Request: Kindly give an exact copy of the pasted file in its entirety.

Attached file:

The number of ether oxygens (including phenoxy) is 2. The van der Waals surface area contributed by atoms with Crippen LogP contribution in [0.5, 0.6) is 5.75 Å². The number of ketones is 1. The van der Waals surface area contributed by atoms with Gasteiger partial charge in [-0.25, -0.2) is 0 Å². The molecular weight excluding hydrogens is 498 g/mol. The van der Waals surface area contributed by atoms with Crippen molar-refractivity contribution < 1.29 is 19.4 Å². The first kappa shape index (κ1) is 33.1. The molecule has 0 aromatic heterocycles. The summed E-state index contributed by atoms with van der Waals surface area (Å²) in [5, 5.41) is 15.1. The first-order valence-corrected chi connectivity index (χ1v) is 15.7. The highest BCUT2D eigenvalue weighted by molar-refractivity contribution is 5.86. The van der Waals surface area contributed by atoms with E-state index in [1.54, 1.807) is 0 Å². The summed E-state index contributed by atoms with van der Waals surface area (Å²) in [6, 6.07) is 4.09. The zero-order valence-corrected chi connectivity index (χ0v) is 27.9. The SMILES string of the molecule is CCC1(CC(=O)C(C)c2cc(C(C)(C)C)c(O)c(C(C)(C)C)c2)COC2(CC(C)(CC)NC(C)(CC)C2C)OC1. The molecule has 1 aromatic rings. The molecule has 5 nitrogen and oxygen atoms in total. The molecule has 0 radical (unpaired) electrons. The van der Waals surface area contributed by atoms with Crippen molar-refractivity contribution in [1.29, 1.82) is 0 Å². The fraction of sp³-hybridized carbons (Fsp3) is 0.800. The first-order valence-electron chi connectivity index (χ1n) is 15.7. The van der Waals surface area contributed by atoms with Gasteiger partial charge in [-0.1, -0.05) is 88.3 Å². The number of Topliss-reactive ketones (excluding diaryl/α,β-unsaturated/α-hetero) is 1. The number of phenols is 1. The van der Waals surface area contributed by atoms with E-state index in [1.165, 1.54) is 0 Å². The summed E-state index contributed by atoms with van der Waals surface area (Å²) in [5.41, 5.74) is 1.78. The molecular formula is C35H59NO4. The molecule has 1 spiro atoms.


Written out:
The number of ether oxygens (including phenoxy) is 2. The van der Waals surface area contributed by atoms with Crippen LogP contribution in [0.5, 0.6) is 5.75 Å². The number of ketones is 1. The van der Waals surface area contributed by atoms with Gasteiger partial charge in [-0.25, -0.2) is 0 Å². The molecular weight excluding hydrogens is 498 g/mol. The van der Waals surface area contributed by atoms with Crippen molar-refractivity contribution < 1.29 is 19.4 Å². The first kappa shape index (κ1) is 33.1. The molecule has 0 aromatic heterocycles. The summed E-state index contributed by atoms with van der Waals surface area (Å²) in [5, 5.41) is 15.1. The first-order valence-corrected chi connectivity index (χ1v) is 15.7. The highest BCUT2D eigenvalue weighted by molar-refractivity contribution is 5.86. The van der Waals surface area contributed by atoms with E-state index in [1.54, 1.807) is 0 Å². The summed E-state index contributed by atoms with van der Waals surface area (Å²) in [6, 6.07) is 4.09. The zero-order valence-corrected chi connectivity index (χ0v) is 27.9. The SMILES string of the molecule is CCC1(CC(=O)C(C)c2cc(C(C)(C)C)c(O)c(C(C)(C)C)c2)COC2(CC(C)(CC)NC(C)(CC)C2C)OC1. The molecule has 1 aromatic rings. The molecule has 5 nitrogen and oxygen atoms in total. The molecule has 0 radical (unpaired) electrons. The van der Waals surface area contributed by atoms with Crippen molar-refractivity contribution in [1.29, 1.82) is 0 Å². The fraction of sp³-hybridized carbons (Fsp3) is 0.800. The first-order valence-electron chi connectivity index (χ1n) is 15.7. The van der Waals surface area contributed by atoms with Gasteiger partial charge in [-0.1, -0.05) is 88.3 Å². The number of Topliss-reactive ketones (excluding diaryl/α,β-unsaturated/α-hetero) is 1. The number of phenols is 1. The van der Waals surface area contributed by atoms with E-state index in [1.165, 1.54) is 0 Å². The summed E-state index contributed by atoms with van der Waals surface area (Å²) in [5.41, 5.74) is 1.78. The molecular formula is C35H59NO4. The molecule has 1 spiro atoms.